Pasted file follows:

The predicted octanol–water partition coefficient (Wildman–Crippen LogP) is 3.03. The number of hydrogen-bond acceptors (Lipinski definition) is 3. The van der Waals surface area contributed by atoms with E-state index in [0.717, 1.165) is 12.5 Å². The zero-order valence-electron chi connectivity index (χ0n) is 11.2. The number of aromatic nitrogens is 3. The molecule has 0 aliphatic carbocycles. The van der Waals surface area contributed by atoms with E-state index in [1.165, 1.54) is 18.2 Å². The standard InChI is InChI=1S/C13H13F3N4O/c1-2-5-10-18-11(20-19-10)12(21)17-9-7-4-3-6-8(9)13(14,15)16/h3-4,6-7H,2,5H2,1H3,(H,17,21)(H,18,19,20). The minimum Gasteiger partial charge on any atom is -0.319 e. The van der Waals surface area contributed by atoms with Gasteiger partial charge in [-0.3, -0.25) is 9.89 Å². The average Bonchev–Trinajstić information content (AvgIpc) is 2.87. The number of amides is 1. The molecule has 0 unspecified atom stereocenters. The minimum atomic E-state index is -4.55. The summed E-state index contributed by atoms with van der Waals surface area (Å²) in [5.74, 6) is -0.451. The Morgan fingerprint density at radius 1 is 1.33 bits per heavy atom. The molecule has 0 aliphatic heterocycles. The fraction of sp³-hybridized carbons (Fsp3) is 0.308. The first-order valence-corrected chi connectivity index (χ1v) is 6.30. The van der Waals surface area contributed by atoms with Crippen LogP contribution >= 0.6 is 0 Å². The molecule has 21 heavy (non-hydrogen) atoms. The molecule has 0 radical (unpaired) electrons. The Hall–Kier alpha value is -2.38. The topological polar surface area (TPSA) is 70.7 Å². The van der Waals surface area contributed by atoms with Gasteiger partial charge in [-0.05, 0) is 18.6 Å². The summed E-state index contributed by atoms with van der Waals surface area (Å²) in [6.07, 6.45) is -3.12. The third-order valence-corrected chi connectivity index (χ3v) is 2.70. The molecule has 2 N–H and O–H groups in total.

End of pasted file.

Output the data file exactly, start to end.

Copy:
The predicted octanol–water partition coefficient (Wildman–Crippen LogP) is 3.03. The number of hydrogen-bond acceptors (Lipinski definition) is 3. The van der Waals surface area contributed by atoms with E-state index in [0.717, 1.165) is 12.5 Å². The zero-order valence-electron chi connectivity index (χ0n) is 11.2. The number of aromatic nitrogens is 3. The molecule has 0 aliphatic carbocycles. The van der Waals surface area contributed by atoms with E-state index in [1.165, 1.54) is 18.2 Å². The standard InChI is InChI=1S/C13H13F3N4O/c1-2-5-10-18-11(20-19-10)12(21)17-9-7-4-3-6-8(9)13(14,15)16/h3-4,6-7H,2,5H2,1H3,(H,17,21)(H,18,19,20). The minimum Gasteiger partial charge on any atom is -0.319 e. The van der Waals surface area contributed by atoms with Gasteiger partial charge in [-0.3, -0.25) is 9.89 Å². The average Bonchev–Trinajstić information content (AvgIpc) is 2.87. The number of amides is 1. The molecule has 0 unspecified atom stereocenters. The minimum atomic E-state index is -4.55. The summed E-state index contributed by atoms with van der Waals surface area (Å²) in [5.74, 6) is -0.451. The Morgan fingerprint density at radius 1 is 1.33 bits per heavy atom. The molecule has 0 aliphatic heterocycles. The fraction of sp³-hybridized carbons (Fsp3) is 0.308. The first-order valence-corrected chi connectivity index (χ1v) is 6.30. The van der Waals surface area contributed by atoms with Crippen LogP contribution >= 0.6 is 0 Å². The molecule has 21 heavy (non-hydrogen) atoms. The molecule has 0 radical (unpaired) electrons. The Hall–Kier alpha value is -2.38. The topological polar surface area (TPSA) is 70.7 Å². The van der Waals surface area contributed by atoms with Gasteiger partial charge in [-0.05, 0) is 18.6 Å². The summed E-state index contributed by atoms with van der Waals surface area (Å²) in [6.07, 6.45) is -3.12. The third-order valence-corrected chi connectivity index (χ3v) is 2.70. The molecule has 2 N–H and O–H groups in total.